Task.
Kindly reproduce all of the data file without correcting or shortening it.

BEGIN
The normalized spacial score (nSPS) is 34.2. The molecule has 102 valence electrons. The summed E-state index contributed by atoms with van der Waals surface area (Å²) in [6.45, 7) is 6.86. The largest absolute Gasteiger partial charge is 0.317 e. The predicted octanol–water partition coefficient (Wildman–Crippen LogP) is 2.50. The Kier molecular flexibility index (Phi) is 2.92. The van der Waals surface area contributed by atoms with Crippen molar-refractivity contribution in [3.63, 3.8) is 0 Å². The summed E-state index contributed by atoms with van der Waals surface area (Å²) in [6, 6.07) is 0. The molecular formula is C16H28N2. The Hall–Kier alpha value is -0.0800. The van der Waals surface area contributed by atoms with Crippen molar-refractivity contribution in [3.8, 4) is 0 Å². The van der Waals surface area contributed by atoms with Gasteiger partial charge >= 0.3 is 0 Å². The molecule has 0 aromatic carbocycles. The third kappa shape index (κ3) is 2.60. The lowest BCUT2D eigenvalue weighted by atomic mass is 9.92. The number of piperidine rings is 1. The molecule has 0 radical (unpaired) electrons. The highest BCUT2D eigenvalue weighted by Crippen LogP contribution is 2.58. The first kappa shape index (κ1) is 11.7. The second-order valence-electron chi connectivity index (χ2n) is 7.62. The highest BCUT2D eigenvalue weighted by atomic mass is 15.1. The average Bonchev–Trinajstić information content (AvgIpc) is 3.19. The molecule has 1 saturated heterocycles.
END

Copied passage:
The normalized spacial score (nSPS) is 34.2. The molecule has 102 valence electrons. The summed E-state index contributed by atoms with van der Waals surface area (Å²) in [6.45, 7) is 6.86. The largest absolute Gasteiger partial charge is 0.317 e. The predicted octanol–water partition coefficient (Wildman–Crippen LogP) is 2.50. The Kier molecular flexibility index (Phi) is 2.92. The van der Waals surface area contributed by atoms with Crippen molar-refractivity contribution in [3.63, 3.8) is 0 Å². The summed E-state index contributed by atoms with van der Waals surface area (Å²) in [6, 6.07) is 0. The molecular formula is C16H28N2. The Hall–Kier alpha value is -0.0800. The van der Waals surface area contributed by atoms with Crippen molar-refractivity contribution in [3.8, 4) is 0 Å². The van der Waals surface area contributed by atoms with Gasteiger partial charge >= 0.3 is 0 Å². The molecule has 0 aromatic carbocycles. The third kappa shape index (κ3) is 2.60. The lowest BCUT2D eigenvalue weighted by atomic mass is 9.92. The number of piperidine rings is 1. The molecule has 0 radical (unpaired) electrons. The highest BCUT2D eigenvalue weighted by Crippen LogP contribution is 2.58. The first kappa shape index (κ1) is 11.7. The second-order valence-electron chi connectivity index (χ2n) is 7.62. The highest BCUT2D eigenvalue weighted by atomic mass is 15.1. The average Bonchev–Trinajstić information content (AvgIpc) is 3.19. The molecule has 1 saturated heterocycles.